The magistrate frowned, and undecidedly stretched his hand toward his cap.
“Oh, the devil take you!” he said. “Let us go!”
It was dark when the magistrate’s carriage rolled up to the porch of the old country house in which Olga Petrovna had taken refuge with her brother.
“What pigs we are,” said Chubikoff, taking hold of the bell, “to disturb a poor woman like this!”
“It’s all right! It’s all right! Don’t get frightened! We can say that we have broken a spring.”
Chubikoff and Dukovski were met at the threshold by a tall buxom woman of three and twenty, with pitch-black brows and juicy red lips. It was Olga Petrovna herself, apparently not the least distressed by the recent tragedy.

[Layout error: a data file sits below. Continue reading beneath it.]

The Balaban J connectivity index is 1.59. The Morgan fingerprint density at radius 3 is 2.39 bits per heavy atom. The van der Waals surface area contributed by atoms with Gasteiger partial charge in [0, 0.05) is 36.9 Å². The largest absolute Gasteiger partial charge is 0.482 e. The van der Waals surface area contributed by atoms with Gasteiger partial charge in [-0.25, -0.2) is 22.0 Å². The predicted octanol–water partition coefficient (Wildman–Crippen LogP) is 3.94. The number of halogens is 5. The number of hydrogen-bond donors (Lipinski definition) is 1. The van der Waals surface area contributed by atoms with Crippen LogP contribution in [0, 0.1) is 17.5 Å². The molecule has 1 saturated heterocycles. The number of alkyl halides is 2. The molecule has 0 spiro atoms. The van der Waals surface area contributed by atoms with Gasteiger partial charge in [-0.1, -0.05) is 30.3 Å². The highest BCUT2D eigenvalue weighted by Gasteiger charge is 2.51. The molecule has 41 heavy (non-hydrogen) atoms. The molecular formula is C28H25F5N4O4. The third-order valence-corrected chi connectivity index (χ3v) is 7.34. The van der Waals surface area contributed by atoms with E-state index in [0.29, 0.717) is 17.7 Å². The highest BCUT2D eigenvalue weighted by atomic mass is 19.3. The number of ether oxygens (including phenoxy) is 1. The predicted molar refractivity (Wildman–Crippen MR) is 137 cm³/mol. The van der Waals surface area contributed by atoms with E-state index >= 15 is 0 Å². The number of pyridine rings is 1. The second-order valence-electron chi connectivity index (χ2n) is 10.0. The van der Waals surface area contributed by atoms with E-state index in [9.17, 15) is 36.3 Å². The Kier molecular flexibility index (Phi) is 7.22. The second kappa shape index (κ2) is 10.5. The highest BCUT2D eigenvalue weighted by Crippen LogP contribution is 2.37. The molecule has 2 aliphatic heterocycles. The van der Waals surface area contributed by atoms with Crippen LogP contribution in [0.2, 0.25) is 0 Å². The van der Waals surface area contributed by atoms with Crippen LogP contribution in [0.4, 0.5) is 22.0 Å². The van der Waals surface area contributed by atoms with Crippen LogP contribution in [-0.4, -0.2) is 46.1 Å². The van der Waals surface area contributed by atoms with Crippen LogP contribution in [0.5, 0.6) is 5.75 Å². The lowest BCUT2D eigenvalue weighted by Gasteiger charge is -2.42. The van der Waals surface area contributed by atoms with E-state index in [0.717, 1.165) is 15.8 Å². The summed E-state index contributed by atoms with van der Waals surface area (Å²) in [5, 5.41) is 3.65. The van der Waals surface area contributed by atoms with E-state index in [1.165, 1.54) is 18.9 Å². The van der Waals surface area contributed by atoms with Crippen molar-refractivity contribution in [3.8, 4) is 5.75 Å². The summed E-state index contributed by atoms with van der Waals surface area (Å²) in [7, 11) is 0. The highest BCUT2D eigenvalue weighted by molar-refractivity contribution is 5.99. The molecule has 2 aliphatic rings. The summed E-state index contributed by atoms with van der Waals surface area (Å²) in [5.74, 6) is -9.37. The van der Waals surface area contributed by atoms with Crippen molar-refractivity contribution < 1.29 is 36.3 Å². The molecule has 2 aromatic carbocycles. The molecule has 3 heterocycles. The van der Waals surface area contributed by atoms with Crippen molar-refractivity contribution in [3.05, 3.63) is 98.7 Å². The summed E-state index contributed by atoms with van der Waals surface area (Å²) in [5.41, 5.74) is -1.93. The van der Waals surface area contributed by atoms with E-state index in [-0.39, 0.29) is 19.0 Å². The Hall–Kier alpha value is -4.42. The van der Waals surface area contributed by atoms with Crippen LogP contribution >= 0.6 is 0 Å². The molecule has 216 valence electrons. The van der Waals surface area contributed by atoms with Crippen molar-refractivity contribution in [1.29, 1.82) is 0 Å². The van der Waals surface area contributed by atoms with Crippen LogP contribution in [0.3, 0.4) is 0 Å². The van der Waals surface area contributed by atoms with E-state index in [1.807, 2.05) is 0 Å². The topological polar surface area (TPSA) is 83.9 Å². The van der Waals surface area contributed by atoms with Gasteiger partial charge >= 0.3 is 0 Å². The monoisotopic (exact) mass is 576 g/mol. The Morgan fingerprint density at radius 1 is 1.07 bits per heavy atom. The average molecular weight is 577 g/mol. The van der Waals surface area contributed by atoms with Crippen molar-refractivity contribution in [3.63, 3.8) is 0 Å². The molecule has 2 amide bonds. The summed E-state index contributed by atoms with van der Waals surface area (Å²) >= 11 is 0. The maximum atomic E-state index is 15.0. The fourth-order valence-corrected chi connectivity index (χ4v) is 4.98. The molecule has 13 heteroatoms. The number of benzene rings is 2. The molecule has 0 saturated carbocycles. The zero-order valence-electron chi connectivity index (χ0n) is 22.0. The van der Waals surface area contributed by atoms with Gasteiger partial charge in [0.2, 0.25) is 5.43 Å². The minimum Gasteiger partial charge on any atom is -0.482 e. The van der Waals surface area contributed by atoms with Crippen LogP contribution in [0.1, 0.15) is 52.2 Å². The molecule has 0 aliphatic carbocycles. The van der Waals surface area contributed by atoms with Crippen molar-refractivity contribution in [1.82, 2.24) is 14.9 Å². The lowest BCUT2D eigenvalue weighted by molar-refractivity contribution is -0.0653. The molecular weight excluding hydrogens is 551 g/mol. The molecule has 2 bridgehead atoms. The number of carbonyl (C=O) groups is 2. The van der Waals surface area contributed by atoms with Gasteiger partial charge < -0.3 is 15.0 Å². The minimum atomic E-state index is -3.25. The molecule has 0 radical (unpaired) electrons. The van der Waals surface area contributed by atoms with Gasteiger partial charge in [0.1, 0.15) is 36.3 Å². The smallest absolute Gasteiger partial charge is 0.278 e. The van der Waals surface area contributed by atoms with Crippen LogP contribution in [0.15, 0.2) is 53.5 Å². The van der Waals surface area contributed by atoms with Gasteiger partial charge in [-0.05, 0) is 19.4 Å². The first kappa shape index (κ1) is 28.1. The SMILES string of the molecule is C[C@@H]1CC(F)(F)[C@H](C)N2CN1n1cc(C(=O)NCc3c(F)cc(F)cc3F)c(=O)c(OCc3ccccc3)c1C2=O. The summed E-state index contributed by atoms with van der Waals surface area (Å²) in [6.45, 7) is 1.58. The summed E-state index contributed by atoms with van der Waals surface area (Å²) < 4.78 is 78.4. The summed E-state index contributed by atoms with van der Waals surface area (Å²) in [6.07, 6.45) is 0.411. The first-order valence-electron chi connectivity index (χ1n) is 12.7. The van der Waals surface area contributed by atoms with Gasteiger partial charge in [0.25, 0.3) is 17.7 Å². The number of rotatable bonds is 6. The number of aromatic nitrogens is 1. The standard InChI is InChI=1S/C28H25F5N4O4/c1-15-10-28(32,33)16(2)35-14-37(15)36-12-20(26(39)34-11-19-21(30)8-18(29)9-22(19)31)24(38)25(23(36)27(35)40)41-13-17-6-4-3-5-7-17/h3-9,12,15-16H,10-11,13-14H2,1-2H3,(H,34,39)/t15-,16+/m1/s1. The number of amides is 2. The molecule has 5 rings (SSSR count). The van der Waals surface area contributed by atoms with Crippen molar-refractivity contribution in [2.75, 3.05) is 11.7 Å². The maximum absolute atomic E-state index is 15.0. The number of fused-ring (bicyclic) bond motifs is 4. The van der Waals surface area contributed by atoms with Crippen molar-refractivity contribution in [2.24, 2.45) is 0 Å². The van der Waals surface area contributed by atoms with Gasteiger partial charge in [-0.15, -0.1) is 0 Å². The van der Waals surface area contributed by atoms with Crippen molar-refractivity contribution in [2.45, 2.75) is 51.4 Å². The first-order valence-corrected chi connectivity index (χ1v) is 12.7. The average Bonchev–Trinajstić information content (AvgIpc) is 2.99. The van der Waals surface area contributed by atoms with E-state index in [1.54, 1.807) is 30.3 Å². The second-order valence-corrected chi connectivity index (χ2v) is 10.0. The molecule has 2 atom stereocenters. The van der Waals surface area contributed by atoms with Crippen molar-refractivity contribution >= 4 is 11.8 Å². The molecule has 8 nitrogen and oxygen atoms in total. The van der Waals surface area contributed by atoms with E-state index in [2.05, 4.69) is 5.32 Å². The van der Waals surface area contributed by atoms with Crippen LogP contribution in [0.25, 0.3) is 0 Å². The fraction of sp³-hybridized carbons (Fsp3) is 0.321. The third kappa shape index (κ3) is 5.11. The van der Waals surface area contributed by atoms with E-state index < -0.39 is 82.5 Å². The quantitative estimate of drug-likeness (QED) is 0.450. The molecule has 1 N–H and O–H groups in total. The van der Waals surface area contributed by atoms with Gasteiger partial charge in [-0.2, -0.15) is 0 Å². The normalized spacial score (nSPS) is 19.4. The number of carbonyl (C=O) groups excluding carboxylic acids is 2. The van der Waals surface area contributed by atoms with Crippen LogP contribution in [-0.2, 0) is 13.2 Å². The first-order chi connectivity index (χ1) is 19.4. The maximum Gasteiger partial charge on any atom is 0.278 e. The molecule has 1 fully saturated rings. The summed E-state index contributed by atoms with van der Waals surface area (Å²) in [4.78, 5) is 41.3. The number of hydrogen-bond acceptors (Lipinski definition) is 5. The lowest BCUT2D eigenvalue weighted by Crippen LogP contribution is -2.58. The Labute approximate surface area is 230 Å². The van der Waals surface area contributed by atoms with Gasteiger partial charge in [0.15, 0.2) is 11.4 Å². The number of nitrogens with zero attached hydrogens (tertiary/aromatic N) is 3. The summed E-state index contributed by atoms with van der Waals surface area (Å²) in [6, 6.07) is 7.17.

“Oh, what a pleasant surprise!” she said, smiling broadly. “You are just in time for supper. Kuzma Petrovitch is not at home. He is visiting the priest, and has stayed late. But we’ll get on without him! Be seated. You have come from the examination?”
“Yes. We broke a spring, you know,” began Chubikoff, entering the sitting room and sinking into an armchair.
“Take her unawares—at once!” whispered Dukovski; “take her unawares!”
“A spring—hum—yes—so we came in.”
“Take her unawares, I tell you! She will guess what the matter is if you drag things out like that.”
“Well, do it yourself as you want. But let me get out of it,” muttered Chubikoff, rising and going to the window.
“Yes, a spring,” began Dukovski, going close to Olga Petrovna and wrinkling his long nose. “We did not drive over here—to take supper with you or—to see Kuzma Petrovitch. We came here to ask you, respected madam, where Marcus Ivanovitch is, whom you murdered!”